Rural Roads and Natural Resource Management in the Semi-arid Lands of Kenya
This research uses data from a 2000 household survey of smallholder farmers in Kenya`s marginal areas to investigate the effects of road infrastructure on farm level soil conservation investments. A logistic regression was used to determine the decision to invest in soil conservation measures. Three Stage Least Squares at the household level was also used for estimating a system of Cobb-Douglas type simultaneous equations. The study findings show clearly that poor road infrastructure reduces soil conservation investments. Improvement of road infrastructure thus creates an incentive to invest in soil conservation measures. However, in the absence of significant investments in road infrastructure due to budgetary constraints, the policy challenge is to involve a number of stakeholders such as the local communities and non-governmental organizations in the provision of rural road infrastructure.
Studies on rural road projects in sub-Saharan Africa reveal a strong catalytic effect of rural feeder projects on agricultural development[1-3]. Yet, the road density in Africa is generally much lower than that of Asia[4-6]. In Kenya, rural access and minor roads programmes which are formulated and implemented by the government as central infrastructure strategies for rural development have had positive impacts in providing cheap access to markets for both agricultural outputs and modern inputs.
However, rural roads in Kenya are inadequate and often of poor quality. Rural feeder roads which are prevalent in rural areas and in particular marginal areas are worse. At the end of 1999 up to 85% of the rural roads were estimated to be in poor condition with accessibility limited to dry seasons in most cases. The resultant effects are usually high access costs to the market, high effective farm gate input prices, low farm gate output prices, low traded volumes, low productivity and often poor management of natural resources. In addition, diffusion of technology may be constrained. An inadequate public infrastructure could also result in massive losses to producers[10-12].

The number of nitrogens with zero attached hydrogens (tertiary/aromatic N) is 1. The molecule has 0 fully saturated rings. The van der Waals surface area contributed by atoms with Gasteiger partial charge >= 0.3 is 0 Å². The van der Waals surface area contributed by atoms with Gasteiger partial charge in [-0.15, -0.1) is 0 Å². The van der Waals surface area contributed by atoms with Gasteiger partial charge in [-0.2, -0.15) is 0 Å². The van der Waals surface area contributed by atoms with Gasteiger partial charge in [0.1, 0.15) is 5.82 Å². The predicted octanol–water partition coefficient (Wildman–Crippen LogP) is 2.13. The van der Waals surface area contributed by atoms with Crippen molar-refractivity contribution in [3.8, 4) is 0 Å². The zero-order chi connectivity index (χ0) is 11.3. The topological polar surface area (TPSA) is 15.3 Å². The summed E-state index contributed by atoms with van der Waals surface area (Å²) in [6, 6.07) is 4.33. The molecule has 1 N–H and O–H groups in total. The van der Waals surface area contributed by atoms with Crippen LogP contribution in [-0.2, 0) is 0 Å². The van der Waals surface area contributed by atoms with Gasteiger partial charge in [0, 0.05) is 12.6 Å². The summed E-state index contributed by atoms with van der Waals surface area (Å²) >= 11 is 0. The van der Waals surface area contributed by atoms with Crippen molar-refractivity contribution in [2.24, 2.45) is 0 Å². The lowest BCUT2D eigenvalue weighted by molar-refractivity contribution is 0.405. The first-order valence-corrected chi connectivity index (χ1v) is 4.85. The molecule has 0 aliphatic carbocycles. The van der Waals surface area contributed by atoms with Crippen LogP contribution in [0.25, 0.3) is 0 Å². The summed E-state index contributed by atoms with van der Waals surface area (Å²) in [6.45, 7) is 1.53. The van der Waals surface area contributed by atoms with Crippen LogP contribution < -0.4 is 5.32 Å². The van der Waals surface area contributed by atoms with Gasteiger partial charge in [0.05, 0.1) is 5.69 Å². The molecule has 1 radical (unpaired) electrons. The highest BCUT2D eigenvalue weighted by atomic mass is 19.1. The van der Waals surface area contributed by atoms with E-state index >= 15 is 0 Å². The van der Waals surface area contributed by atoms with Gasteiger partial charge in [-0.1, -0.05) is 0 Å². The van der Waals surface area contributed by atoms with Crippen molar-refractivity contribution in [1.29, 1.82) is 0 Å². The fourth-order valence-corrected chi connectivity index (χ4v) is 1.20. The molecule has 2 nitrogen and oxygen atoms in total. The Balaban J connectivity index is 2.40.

Natural resource management in marginal areas consists of investments into
soil conservation such as terraces and trees among others. This may be undertaken
if sufficient returns are expected in comparison with the situation when no
such investments are made. The returns to the household of the investments would
critically depend on what the household can do with the crops grown. These returns
can be related to outside factors, but may be influenced by the state of existing
road infrastructure and the available modes of transport, which subsequently
determine the level of access to input and output markets.
The level of accessibility to markets is a function of the mode of transport used, the physical distance and the state of road infrastructure. Consequently, a good measure for accessibility should incorporate these components for it to be adequate. In this study, time to the market is used as a proxy of road infrastructure. In any case, the mode of transport used, the physical distance and the state of road infrastructure all have an influence on the time it takes to reach the market. Such a variable is sufficient to measure the level of accessibility, when the existing stock of road infrastructure cannot be valued.
The condition of road infrastructure to the market will determine the type and quantities of inputs used in agricultural production and also the returns obtained. This will therefore have a profound influence on the investments made in soil conservation. The predominant soil conservation investment in semi-arid areas in Kenya is terrace construction[13,14]. Any reference to soil conservation investments is thus synonymous to terracing. Thus, the poorer the road infrastructure, the less competitive the marketing systems are likely to be and also the less information available is. This should be reflected in differential terrace adoption and terrace density.